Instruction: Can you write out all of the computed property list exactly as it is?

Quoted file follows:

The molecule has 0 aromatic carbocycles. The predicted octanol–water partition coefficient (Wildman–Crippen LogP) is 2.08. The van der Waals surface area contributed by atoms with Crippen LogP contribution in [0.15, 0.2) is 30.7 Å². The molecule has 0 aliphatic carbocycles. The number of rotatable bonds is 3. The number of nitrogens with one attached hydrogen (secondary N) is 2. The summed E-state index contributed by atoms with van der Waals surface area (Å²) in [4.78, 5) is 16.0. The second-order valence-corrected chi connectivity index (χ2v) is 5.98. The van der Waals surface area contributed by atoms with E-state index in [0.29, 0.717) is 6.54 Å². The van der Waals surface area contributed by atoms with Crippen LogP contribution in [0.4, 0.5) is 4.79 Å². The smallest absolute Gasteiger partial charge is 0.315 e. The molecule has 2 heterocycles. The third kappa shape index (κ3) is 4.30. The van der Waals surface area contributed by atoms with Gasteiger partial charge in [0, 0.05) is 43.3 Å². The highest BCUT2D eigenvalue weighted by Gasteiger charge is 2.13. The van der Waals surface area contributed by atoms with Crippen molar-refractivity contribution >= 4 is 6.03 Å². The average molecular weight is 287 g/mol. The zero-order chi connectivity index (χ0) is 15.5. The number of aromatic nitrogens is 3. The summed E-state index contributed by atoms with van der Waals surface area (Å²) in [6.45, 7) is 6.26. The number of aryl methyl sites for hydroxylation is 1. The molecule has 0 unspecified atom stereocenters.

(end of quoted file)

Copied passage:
The molecule has 0 aromatic carbocycles. The predicted octanol–water partition coefficient (Wildman–Crippen LogP) is 2.08. The van der Waals surface area contributed by atoms with Crippen LogP contribution in [0.15, 0.2) is 30.7 Å². The molecule has 0 aliphatic carbocycles. The number of rotatable bonds is 3. The number of nitrogens with one attached hydrogen (secondary N) is 2. The summed E-state index contributed by atoms with van der Waals surface area (Å²) in [4.78, 5) is 16.0. The second-order valence-corrected chi connectivity index (χ2v) is 5.98. The van der Waals surface area contributed by atoms with E-state index in [0.29, 0.717) is 6.54 Å². The van der Waals surface area contributed by atoms with Crippen LogP contribution in [0.4, 0.5) is 4.79 Å². The smallest absolute Gasteiger partial charge is 0.315 e. The molecule has 2 heterocycles. The third kappa shape index (κ3) is 4.30. The van der Waals surface area contributed by atoms with Gasteiger partial charge in [0, 0.05) is 43.3 Å². The highest BCUT2D eigenvalue weighted by Gasteiger charge is 2.13. The van der Waals surface area contributed by atoms with Crippen molar-refractivity contribution >= 4 is 6.03 Å². The average molecular weight is 287 g/mol. The zero-order chi connectivity index (χ0) is 15.5. The number of aromatic nitrogens is 3. The summed E-state index contributed by atoms with van der Waals surface area (Å²) in [6.45, 7) is 6.26. The number of aryl methyl sites for hydroxylation is 1. The molecule has 0 unspecified atom stereocenters.